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I believe in the adage about the best way to kill your enemy is to make him your friend.

I also know that many dogs will bark, . . . chew furniture, . . . growl, . . . and otherwise act up for attention, . . . kinda like some of us when we were kids .

First thing I would do is get a box of doggie treats, . . . put on my quietest and most "That's a good puppy" voice, . . . and go to the fence. Talk to them, and try to get any good reaction from them, . . . reward it when you do, . . . and if it takes 10 or 15 minutes to get there, . . . don't get impatient.

You just may make 3 friends. If you don't you will be out at the worst 3 or 4 boxes of doggie treats.

Poor owners can be replaced easily and quickly with many dogs in their emotions, . . . and if you become the "good owner" who just happens to live on the other side of the fence, . . . that's a good thing.

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Old September 28, 2010, 08:40 AM   #40
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Good advice from Dwight. I'd be armed and ready but it shouldn't take long to make friends with the dogs even if their owner is jerk. I've had a similar experience.
Years ago the single lady who lived across the street from me had a pit that she kept chained in front of her house 24/7. The dog wasn't aggressive but he barked ALL NIGHT LONG, keeping my wife awake (if momma ain't happy, ain't nobody happy) I tried talking to her, she actually told me that if she brought "Boswell" into the house then he would keep her awake!
I called the sheriff twice, both times when they knocked on the door in the middle of the night she didn't answer and the simply left, doing nothing.
I got a slingshot, when he barked in the middle of the night I went into my yard and pelted Boswell on the butt with a ball bearing, I only had to hit him once on two consecutive nights, then a couple of times when he was barking I went into my front yard he would see me and then go lay down. Within 4 or 5 days I had trained Boswell not to bark at night. I felt sorry for him, poor guy was neglected. I often refilled his water bowel on hot days.
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Old September 28, 2010, 09:28 AM   #41
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Raccoons are good for something. They make great pets when idiot neighbor has bad dogs. Now what nice doggie can resist jumping that fence to play with my pet raccoon? BLAM! 12 gauge.

Seriously, I love dogs - so long as they are silent and stay on their side of the fence.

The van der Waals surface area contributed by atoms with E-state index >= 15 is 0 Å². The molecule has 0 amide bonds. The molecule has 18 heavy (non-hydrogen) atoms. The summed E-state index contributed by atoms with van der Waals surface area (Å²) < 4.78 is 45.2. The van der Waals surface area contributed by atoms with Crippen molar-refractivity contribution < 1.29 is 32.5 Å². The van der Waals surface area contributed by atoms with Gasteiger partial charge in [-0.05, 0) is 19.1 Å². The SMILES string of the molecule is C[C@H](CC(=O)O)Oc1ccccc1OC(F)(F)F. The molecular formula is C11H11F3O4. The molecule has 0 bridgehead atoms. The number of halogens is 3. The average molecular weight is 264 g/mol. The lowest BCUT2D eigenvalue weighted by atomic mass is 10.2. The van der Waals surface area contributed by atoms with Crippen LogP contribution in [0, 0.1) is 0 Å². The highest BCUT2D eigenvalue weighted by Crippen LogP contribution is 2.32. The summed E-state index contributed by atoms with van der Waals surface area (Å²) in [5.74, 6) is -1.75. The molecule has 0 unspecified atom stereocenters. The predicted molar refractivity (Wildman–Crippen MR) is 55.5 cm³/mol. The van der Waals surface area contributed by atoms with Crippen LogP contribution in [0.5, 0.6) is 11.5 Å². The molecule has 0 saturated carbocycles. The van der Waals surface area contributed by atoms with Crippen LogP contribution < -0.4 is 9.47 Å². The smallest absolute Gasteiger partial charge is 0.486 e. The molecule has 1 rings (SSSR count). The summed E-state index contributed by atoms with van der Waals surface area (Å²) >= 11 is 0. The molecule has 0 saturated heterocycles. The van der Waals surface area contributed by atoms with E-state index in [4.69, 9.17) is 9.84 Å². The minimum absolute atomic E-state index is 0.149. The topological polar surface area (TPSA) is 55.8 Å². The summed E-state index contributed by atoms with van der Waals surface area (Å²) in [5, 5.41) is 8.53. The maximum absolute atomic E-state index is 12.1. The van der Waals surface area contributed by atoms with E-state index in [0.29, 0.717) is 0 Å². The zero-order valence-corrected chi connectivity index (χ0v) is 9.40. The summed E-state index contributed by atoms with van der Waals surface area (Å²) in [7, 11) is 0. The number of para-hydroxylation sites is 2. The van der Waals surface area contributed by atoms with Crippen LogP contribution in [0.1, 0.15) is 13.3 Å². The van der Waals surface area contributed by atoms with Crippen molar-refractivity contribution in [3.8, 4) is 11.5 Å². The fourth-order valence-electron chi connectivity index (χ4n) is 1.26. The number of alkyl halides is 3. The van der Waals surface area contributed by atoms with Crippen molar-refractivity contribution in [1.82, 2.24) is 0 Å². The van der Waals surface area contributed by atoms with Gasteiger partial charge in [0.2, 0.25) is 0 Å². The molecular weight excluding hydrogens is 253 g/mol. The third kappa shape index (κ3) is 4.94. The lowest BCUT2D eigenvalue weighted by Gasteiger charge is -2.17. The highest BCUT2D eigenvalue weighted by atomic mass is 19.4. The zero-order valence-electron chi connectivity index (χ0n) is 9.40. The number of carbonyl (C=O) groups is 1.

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Old September 28, 2010, 09:42 AM   #42
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A gun is your last option. Don't put it first on your list of things to think about. Solving the problem in a neighborly way is the first course of action.
+1 on this. I am a dog lover and I would hate to have to end a dogs life, knowing in my heart that another option had a chance at working.

I'm not saying when he comes jumping across the fence into your yard that you should try and give him kisses . . . I guess I'm just saying to make absolutely sure that you have exhausted all avenues before taking leathal action. This will protect you legally and you will feel better about yourself at the end of the day.
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Old September 28, 2010, 10:28 AM   #43
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Pit Bull Gun

I have already tried the doggie treat approach. While discussing the situation with the owner, have asked and received permission to give the dogs some treats. This did not stop the behaviour. Have also tried getting them used to me while they are on a leash being walked by the owner, outside of their yard. Didn't work. Have tried every possible avenue to become friendly with them. Back to gun/caliber selection.
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Old September 28, 2010, 10:49 AM   #44
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I hate to suggest a Taurus product but I think this is the perfect use for a judge.
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Old September 28, 2010, 10:55 AM   #45
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Option pertaining to OP:
I'd almost rather have a knife on me. Not a folder but a fixed blade big BAMF piece of metal. Like my BK7, or my bushman which weights next to nothing. Personally, caliber doesn't seem that big a deal with pitbulls but bigger holes generally work better. A little .357 snubbie would be good. Won't have the jamming issue the PPK had in the story posted above. If you want the high capacity of an auto, I'd lean towards a .40 preferably or 9mm at minimum. Just expect that if you DO get attacked that they will be on you before your first shot so expect to be bit and mauled. With a snubby treat it as an extension of your hand and wield it like a sword, get it close before you unleash fury. Run drills where you face an angry dog and escalate to multiple dogs. Since you have the fence you will probably see them coming first and it takes a bit to get over that barrier.